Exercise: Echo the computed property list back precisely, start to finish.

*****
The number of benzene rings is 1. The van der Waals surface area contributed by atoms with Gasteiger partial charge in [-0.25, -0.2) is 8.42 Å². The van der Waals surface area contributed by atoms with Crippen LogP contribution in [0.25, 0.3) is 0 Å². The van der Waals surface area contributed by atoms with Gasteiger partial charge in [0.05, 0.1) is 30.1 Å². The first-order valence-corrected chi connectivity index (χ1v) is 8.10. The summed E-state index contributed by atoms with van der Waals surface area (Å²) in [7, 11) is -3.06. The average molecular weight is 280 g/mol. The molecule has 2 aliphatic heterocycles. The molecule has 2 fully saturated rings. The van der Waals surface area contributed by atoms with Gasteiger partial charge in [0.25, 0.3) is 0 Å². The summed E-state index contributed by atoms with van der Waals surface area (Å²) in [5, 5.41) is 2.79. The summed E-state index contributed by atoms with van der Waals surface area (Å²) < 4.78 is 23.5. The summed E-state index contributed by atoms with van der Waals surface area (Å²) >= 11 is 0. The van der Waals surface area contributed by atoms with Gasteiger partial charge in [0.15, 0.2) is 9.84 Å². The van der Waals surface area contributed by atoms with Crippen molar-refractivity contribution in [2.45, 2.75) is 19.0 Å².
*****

The number of benzene rings is 1. The van der Waals surface area contributed by atoms with Gasteiger partial charge in [-0.25, -0.2) is 8.42 Å². The van der Waals surface area contributed by atoms with Crippen LogP contribution in [0.25, 0.3) is 0 Å². The van der Waals surface area contributed by atoms with Gasteiger partial charge in [0.05, 0.1) is 30.1 Å². The first-order valence-corrected chi connectivity index (χ1v) is 8.10. The summed E-state index contributed by atoms with van der Waals surface area (Å²) in [7, 11) is -3.06. The average molecular weight is 280 g/mol. The molecule has 2 aliphatic heterocycles. The molecule has 2 fully saturated rings. The van der Waals surface area contributed by atoms with Gasteiger partial charge in [0.25, 0.3) is 0 Å². The summed E-state index contributed by atoms with van der Waals surface area (Å²) in [5, 5.41) is 2.79. The summed E-state index contributed by atoms with van der Waals surface area (Å²) < 4.78 is 23.5. The summed E-state index contributed by atoms with van der Waals surface area (Å²) >= 11 is 0. The van der Waals surface area contributed by atoms with Gasteiger partial charge in [0.15, 0.2) is 9.84 Å². The van der Waals surface area contributed by atoms with Crippen molar-refractivity contribution in [2.45, 2.75) is 19.0 Å².